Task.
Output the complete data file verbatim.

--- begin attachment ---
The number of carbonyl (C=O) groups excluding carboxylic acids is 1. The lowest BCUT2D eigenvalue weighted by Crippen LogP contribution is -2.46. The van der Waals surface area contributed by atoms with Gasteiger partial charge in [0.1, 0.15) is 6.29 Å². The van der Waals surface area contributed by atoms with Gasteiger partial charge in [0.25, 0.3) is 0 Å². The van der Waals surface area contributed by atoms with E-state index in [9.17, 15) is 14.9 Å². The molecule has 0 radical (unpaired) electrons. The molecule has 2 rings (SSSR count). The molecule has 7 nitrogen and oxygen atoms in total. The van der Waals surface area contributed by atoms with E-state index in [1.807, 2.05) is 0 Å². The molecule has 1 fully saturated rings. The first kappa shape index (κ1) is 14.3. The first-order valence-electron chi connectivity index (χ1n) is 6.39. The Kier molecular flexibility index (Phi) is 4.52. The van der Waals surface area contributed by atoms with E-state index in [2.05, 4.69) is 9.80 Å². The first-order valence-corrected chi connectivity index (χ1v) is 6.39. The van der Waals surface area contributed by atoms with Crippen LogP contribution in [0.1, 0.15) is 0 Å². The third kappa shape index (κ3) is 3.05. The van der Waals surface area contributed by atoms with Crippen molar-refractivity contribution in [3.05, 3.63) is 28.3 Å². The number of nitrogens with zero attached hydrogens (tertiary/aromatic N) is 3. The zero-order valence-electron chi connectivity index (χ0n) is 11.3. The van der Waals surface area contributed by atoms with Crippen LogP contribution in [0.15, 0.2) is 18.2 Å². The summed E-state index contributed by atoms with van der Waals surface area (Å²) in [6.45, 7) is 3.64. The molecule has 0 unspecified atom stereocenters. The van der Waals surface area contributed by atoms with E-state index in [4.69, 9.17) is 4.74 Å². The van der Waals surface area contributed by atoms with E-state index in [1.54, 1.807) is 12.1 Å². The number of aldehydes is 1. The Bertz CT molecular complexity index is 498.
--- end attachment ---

The number of carbonyl (C=O) groups excluding carboxylic acids is 1. The lowest BCUT2D eigenvalue weighted by Crippen LogP contribution is -2.46. The van der Waals surface area contributed by atoms with Gasteiger partial charge in [0.1, 0.15) is 6.29 Å². The van der Waals surface area contributed by atoms with Gasteiger partial charge in [0.25, 0.3) is 0 Å². The van der Waals surface area contributed by atoms with E-state index in [9.17, 15) is 14.9 Å². The molecule has 0 radical (unpaired) electrons. The molecule has 2 rings (SSSR count). The molecule has 7 nitrogen and oxygen atoms in total. The van der Waals surface area contributed by atoms with E-state index in [1.807, 2.05) is 0 Å². The molecule has 1 fully saturated rings. The first kappa shape index (κ1) is 14.3. The first-order valence-electron chi connectivity index (χ1n) is 6.39. The Kier molecular flexibility index (Phi) is 4.52. The van der Waals surface area contributed by atoms with E-state index in [2.05, 4.69) is 9.80 Å². The first-order valence-corrected chi connectivity index (χ1v) is 6.39. The van der Waals surface area contributed by atoms with Crippen LogP contribution in [0.1, 0.15) is 0 Å². The third kappa shape index (κ3) is 3.05. The van der Waals surface area contributed by atoms with Crippen molar-refractivity contribution in [3.05, 3.63) is 28.3 Å². The number of nitrogens with zero attached hydrogens (tertiary/aromatic N) is 3. The zero-order valence-electron chi connectivity index (χ0n) is 11.3. The van der Waals surface area contributed by atoms with Crippen LogP contribution in [0.15, 0.2) is 18.2 Å². The summed E-state index contributed by atoms with van der Waals surface area (Å²) in [6.45, 7) is 3.64. The molecule has 0 unspecified atom stereocenters. The van der Waals surface area contributed by atoms with E-state index in [4.69, 9.17) is 4.74 Å². The van der Waals surface area contributed by atoms with E-state index in [1.54, 1.807) is 12.1 Å². The number of aldehydes is 1. The Bertz CT molecular complexity index is 498.